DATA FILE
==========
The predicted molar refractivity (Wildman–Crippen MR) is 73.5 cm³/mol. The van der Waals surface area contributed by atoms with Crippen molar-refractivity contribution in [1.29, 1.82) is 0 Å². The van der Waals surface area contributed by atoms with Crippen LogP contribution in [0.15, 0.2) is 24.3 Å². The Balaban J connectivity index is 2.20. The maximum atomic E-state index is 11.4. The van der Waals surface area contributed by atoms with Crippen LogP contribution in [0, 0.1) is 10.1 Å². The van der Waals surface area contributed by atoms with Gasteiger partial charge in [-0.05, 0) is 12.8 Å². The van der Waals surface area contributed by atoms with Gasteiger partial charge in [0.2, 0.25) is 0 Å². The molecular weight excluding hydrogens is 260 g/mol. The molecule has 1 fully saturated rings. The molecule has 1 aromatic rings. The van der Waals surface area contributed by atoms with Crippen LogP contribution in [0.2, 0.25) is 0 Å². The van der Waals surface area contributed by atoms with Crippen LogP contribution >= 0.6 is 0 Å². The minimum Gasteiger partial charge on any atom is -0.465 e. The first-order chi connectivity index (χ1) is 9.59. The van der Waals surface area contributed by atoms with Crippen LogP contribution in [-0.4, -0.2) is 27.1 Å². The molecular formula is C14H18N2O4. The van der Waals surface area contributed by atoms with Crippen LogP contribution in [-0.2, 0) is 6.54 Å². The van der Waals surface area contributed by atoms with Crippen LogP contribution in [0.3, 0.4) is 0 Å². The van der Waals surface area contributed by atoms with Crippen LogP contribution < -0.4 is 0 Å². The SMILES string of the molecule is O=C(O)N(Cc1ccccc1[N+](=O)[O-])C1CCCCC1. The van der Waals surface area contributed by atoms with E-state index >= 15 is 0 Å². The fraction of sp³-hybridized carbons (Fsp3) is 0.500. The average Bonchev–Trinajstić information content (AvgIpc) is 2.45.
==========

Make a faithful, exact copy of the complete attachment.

The predicted molar refractivity (Wildman–Crippen MR) is 73.5 cm³/mol. The van der Waals surface area contributed by atoms with Crippen molar-refractivity contribution in [1.29, 1.82) is 0 Å². The van der Waals surface area contributed by atoms with Crippen LogP contribution in [0.15, 0.2) is 24.3 Å². The Balaban J connectivity index is 2.20. The maximum atomic E-state index is 11.4. The van der Waals surface area contributed by atoms with Crippen LogP contribution in [0, 0.1) is 10.1 Å². The van der Waals surface area contributed by atoms with Gasteiger partial charge in [-0.05, 0) is 12.8 Å². The van der Waals surface area contributed by atoms with Gasteiger partial charge in [0.2, 0.25) is 0 Å². The molecular weight excluding hydrogens is 260 g/mol. The molecule has 1 fully saturated rings. The molecule has 1 aromatic rings. The van der Waals surface area contributed by atoms with Crippen LogP contribution in [0.2, 0.25) is 0 Å². The van der Waals surface area contributed by atoms with Crippen LogP contribution >= 0.6 is 0 Å². The minimum Gasteiger partial charge on any atom is -0.465 e. The first-order chi connectivity index (χ1) is 9.59. The van der Waals surface area contributed by atoms with Crippen LogP contribution in [-0.4, -0.2) is 27.1 Å². The molecular formula is C14H18N2O4. The van der Waals surface area contributed by atoms with Crippen LogP contribution in [-0.2, 0) is 6.54 Å². The van der Waals surface area contributed by atoms with Crippen LogP contribution in [0.3, 0.4) is 0 Å². The van der Waals surface area contributed by atoms with Crippen LogP contribution < -0.4 is 0 Å². The SMILES string of the molecule is O=C(O)N(Cc1ccccc1[N+](=O)[O-])C1CCCCC1. The van der Waals surface area contributed by atoms with E-state index >= 15 is 0 Å². The fraction of sp³-hybridized carbons (Fsp3) is 0.500. The average Bonchev–Trinajstić information content (AvgIpc) is 2.45.